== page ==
New Opportunities for Endometrial Health by Modifying Uterine Microbial Composition: Present or Future?
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AuthorMolina Morales, Nerea; Sola Leyva, Alberto; Sáez Lara, María José; Plaza Díaz, Julio; Romero, Barbara; Clavero, Ana; Mozas Moreno, Juan; Fontes, Juan; Altmäe, Signe
Molina, N. M., Sola-Leyva, A., Saez-Lara, M. J., Plaza-Diaz, J., Tubić-Pavlović, A., Romero, B., ... & Altmäe, S. (2020). New Opportunities for Endometrial Health by Modifying Uterine Microbial Composition: Present or Future?. Biomolecules, 10(4), 593. [doi:10.3390/biom10040593]
SponsorshipThis work is supported by the Spanish Ministry of Economy, Industry and Competitiveness (MINECO) and European Regional Development Fund (FEDER): grants RYC-2016-21199 and ENDORE SAF2017-87526-R; Programa Operativo FEDER Andalucía (B-CTS-500-UGR18) and by the University of Granada Plan Propio de Investigación 2016—Excellence actions: Unit of Excellence on Exercise and Health (UCEES)—and Plan Propio de Investigación 2018—Programa Contratos-Puente, and the Junta de Andalucía, Consejería de Conocimiento, Investigación y Universidades, European Regional Development Funds (ref. SOMM17/6107/UGR). A.S.-L. is funded by the Spanish Ministry of Science, Innovation and Universities (PRE2018-0854409).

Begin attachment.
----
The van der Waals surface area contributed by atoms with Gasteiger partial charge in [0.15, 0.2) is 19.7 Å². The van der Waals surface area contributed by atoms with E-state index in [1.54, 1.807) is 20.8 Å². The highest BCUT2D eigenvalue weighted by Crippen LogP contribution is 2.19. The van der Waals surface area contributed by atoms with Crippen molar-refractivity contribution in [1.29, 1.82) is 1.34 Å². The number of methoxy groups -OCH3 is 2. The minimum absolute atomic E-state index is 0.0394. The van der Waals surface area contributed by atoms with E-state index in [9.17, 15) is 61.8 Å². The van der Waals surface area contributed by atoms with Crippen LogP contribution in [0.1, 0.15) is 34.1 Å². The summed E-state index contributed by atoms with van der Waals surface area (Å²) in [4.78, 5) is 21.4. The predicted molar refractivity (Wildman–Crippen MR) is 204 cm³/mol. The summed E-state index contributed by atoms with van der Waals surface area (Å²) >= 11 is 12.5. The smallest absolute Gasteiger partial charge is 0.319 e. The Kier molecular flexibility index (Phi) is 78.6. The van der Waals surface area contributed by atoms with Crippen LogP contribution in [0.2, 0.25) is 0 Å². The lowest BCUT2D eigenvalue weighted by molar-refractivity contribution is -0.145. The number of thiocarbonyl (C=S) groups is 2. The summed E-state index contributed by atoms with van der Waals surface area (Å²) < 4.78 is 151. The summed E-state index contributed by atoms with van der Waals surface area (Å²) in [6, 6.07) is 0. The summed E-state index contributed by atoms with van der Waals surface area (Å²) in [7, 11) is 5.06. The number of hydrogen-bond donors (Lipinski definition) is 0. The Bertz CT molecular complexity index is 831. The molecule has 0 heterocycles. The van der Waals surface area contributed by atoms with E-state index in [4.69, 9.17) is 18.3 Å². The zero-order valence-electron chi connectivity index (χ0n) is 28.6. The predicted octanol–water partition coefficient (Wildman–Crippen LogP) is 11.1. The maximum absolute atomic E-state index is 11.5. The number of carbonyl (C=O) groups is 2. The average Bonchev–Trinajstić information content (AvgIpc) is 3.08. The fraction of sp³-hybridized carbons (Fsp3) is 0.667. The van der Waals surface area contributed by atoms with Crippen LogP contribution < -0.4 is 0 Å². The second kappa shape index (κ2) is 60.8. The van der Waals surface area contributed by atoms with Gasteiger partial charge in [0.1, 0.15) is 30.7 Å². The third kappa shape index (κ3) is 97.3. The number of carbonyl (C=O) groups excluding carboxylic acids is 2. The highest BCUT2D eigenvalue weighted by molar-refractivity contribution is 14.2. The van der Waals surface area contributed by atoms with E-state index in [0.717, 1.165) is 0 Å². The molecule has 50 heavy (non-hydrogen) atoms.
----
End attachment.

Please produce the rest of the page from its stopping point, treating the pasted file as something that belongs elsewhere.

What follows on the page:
Current knowledge suggests that the uterus harbours its own microbiota, where the microbes could influence the uterine functions in health and disease; however, the core uterine microbial composition and the host-microbial relationships remain to be fully elucidated. Different studies are indicating, based on next-generation sequencing techniques, that microbial dysbiosis could be associated with several gynaecological disorders, such as endometriosis, chronic endometritis, dysfunctional menstrual bleeding, endometrial cancer, and infertility. Treatments using antibiotics and probiotics and/or prebiotics for endometrial microbial dysbiosis are being applied. Nevertheless there is no unified protocol for assessing the endometrial dysbiosis and no optimal treatment protocol for the established dysbiosis. With this review we outline the microbes (mostly bacteria) identified in the endometrial microbiome studies, the current treatments offered for bacterial dysbiosis in the clinical setting, and the future possibilities such as pro- and prebiotics and microbial transplants for modifying uterine microbial composition.